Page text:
Ada Almenderez, who has worked as an herbalist for 13 years at La Casa de la Salud in San Franciscos Mission District, understands this hesitation. Im 50 years old and Ive never gotten a vaccine in my life. My grandparents never took vaccines, said the native of Nicaragua.

Do you know who has the worst health in the U.S.? The people who were born here, she said. When I came to this country when I was 22 years old, I went to the supermarket and I couldnt believe what people were eating - everything was canned, recounted Almenderez, who says she eats only fresh foods.

Only one client has called her about the swine flu, she said - a mother who told her that her 8-year-old and 6-year-old had contracted the virus and she didnt know what to do. I told her to follow the recommendations of her doctor, Almenderez says.

Its a personal question, whether or not to get vaccinated, Almenderez says, but her kids were so young, I told her to call her doctor.

Cynthia Senter, a Seattle-based naturopathic physician and certified Ayurvedic practitioner since 2000, says she has been seeing a lot of flu cases this year, but that this year does not appear to be any worse than in previous ones.

I say this because when a patient considers whether to receive a vaccine, they must consider risks versus benefits.

Senter, who has a practice at the Kerala Ayurveda Center, observed that since the swine flu appears to be a rather mild illness this season, with the average length of time of the flu between three and five days, and no one has died from it in Washington state.

Ayurveda, the Sanskrit word for science of long life, originated in India more than 5,000 years ago. Ayurveda believes that herbs, meditation and lifestyle changes, including diet, bring the mind in sync with the body. When that happens, the bodys own healing responses are triggered.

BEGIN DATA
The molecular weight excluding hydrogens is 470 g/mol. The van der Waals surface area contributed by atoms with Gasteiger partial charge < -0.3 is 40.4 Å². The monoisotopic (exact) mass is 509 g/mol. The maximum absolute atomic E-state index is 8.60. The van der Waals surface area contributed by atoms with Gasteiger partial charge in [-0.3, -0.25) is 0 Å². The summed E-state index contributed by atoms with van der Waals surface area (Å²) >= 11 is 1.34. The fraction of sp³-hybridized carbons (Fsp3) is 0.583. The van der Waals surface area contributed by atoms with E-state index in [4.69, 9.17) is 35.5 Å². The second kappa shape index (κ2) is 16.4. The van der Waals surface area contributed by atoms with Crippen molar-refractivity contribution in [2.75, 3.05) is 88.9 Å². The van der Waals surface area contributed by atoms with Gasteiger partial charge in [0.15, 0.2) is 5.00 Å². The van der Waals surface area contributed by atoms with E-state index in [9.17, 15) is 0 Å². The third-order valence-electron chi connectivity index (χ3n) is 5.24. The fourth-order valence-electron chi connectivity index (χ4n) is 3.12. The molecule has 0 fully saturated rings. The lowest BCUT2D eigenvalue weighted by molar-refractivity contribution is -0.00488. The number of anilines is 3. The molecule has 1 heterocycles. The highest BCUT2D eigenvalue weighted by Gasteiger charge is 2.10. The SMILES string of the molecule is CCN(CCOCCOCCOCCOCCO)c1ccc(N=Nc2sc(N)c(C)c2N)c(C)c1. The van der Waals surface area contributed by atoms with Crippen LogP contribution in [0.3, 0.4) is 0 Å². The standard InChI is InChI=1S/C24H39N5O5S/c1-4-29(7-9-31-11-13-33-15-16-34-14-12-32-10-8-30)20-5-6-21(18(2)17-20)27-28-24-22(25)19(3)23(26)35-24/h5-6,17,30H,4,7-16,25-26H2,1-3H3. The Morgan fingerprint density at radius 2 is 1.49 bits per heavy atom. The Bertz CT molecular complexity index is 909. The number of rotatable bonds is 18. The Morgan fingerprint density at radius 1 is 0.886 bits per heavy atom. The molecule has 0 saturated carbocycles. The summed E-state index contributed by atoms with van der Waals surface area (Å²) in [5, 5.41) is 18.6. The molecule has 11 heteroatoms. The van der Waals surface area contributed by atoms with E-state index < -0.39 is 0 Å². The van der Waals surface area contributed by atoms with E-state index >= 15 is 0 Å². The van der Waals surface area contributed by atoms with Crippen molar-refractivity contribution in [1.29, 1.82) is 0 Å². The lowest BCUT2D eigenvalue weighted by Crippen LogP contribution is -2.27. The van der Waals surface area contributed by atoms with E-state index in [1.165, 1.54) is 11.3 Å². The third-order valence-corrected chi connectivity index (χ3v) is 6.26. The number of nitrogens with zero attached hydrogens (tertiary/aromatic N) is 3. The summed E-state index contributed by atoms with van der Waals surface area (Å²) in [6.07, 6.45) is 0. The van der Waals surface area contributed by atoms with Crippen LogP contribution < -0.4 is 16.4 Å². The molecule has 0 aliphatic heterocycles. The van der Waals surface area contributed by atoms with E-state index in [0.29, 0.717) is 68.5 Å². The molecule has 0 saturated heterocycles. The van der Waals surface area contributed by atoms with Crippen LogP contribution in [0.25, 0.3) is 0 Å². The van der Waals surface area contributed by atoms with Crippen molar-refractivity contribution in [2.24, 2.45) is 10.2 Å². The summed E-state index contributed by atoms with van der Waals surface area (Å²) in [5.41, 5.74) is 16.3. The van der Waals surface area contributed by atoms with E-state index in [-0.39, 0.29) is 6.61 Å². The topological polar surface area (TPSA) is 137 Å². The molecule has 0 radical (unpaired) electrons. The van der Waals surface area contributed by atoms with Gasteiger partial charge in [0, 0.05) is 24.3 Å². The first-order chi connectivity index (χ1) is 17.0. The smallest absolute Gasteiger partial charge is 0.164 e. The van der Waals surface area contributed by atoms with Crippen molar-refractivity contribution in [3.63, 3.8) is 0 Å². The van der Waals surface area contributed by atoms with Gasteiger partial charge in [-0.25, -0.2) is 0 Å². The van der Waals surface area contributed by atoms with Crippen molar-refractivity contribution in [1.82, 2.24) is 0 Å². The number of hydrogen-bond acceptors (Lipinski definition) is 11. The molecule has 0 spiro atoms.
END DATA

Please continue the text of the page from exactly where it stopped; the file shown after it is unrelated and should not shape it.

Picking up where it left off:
My position is this, Senter said. Why have the vaccine when the disease is minor and responds very well to Ayurvedic and naturopathic remedies? I have been using herbs, homeopathics, home physical modalities and some IV nutrients for those who became very ill. All have recovered."

Compare that to the risk of the vaccine, Senter said. Both H1N1 and seasonal flu vaccines contain thimersol, a mercury preservative. Mercury is a known neurotoxin. Vaccines contain other preservatives such as formaldehyde and aluminum.

She added, the H1N1 [vaccine] has not been well evaluated, it was fast-tracked to get it out to the public. It was not thoroughly tested for safety. Specifically, not tested on infants, children or pregnant women. Those people are at the highest risk of being affected by vaccine additives.

Senter said that the vaccine, however, may be beneficial for those who are immune-compromised or suffer from asthma.

For healthy individuals, Senter advocates improving their immune status with natural therapies. All those in my practice who got the flu did not give it to the rest of their family. Those family members stayed healthy by supporting their own immune system even though they were all living together.

To boost your immune system, Senter recommends having protective levels of Vitamin D, sleeping eight hours a night, eating healthy foods, including nuts, seeds or fish, vegetables, fruits, olive oil and whole grains, and avoiding junk food, such as soda, candy, and high fructose corn syrup.

Also important, she said, is to keep stress levels under control, perform mind-body exercises such as meditation or yoga, and use herbs known to protect the immune system, including tulsi, ashwaghanda, amla, astragalus, maitaki, reishi, other antioxidant-rich foods.

While some Chinese Americans are rolling up their sleeves to get the H1N1 vaccine, other members of the community said they are still skeptical about getting the flu vaccine because their Chinese medicine practitioners do not recommend it.